chapter  7
37 Pages

Families as a Legitimate Focus of Public Policy: Yesterday and Today

The American penchant for individualism is pervasive. As reviewed in the previous chapter, individualism has shaped the structure and function of family life. This chapter turns to how individualism shapes public perceptions about what role government should play in American society. This cultural ethos of individualism, if carried to its extreme, idealizes the rugged, self-reliant individualist who sees little need for government. But not everyone agrees with this view. From the earliest years of our nation, two of our founding fathers who later became presidents, John Adams and Thomas Jefferson, had heated disagreements about the size and role of government in a democracy. This tension between the

intersection of the private role of individuals and the public role of government continues to this day with these words from the current president in a speech to Congress:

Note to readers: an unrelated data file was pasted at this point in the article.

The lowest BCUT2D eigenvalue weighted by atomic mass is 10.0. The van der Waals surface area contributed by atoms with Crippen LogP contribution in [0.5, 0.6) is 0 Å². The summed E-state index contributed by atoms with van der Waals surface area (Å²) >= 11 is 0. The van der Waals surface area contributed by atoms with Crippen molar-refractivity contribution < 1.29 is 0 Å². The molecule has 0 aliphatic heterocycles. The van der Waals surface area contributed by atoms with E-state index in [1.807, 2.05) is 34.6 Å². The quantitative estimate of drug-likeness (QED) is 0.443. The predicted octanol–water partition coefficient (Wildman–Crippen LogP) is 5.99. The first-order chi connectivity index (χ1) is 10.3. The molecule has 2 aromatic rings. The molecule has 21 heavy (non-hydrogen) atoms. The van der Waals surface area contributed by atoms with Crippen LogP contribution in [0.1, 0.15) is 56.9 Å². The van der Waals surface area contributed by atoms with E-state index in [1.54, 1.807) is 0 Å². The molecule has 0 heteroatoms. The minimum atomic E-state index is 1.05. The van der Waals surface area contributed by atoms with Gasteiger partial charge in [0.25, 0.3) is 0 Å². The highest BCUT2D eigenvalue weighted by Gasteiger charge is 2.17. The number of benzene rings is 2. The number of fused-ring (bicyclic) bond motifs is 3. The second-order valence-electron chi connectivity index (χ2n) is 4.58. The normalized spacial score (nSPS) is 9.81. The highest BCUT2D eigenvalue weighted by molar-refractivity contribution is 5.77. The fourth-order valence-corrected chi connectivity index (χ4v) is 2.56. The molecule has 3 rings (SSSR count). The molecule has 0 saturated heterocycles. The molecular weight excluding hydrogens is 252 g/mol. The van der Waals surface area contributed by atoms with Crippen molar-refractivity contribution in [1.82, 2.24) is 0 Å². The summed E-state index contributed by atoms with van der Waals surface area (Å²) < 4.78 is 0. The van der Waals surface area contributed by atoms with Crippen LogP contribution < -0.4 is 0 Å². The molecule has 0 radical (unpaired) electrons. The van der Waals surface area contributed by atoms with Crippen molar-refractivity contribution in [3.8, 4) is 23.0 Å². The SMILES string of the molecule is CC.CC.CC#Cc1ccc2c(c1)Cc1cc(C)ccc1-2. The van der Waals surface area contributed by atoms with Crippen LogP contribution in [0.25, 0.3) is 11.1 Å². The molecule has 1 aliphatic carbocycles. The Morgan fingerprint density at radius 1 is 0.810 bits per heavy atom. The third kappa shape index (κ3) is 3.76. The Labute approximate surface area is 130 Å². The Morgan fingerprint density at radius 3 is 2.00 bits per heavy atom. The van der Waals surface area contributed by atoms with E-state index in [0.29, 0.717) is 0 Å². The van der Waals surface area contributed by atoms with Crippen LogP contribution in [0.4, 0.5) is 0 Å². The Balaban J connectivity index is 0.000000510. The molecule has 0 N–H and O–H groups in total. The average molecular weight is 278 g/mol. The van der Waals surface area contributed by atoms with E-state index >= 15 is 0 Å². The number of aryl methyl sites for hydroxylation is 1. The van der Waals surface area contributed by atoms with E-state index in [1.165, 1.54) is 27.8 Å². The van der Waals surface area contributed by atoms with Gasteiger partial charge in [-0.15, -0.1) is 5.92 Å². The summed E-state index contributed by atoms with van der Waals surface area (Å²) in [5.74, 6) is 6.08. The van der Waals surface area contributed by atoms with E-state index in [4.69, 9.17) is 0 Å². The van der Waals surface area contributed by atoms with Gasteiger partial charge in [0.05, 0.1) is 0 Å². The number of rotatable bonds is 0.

One of the unique and wonderful things about America has always been our self-

reliance, our rugged individualism, our fi erce defense of freedom, and our healthy

skepticism of government. And fi guring out the appropriate size and role of govern-

ment has always been a source of rigorous and sometimes angry debate . . . . Our

predecessors understood that government could not, and should not, solve every

problem. They understood that there are instances when the gains in security from

government action are not worth the added constraints on our freedom. But they

also understood that the danger of too much government is matched by the perils

of too little; that without the leavening hand of wise policy, markets can crash,

monopolies can stifl e competition, and the vulnerable can be exploited. (Obama’s

Healthcare Speech, 2009)

The fi eld of family policy is no exception to this ongoing debate over the appropriate size and role of government. Are families primarily a private matter, or are they also a proper target for public policy? The most prominent question the fi eld has faced since its early history is not whether families need support, but whether support should be provided by government (Trzcinski, 1995b). Whether families are a legitimate issue for public policy is a question that can be informed by science, but not one that can be answered by science. Instead, it is a political question of values, priorities, and political judgments.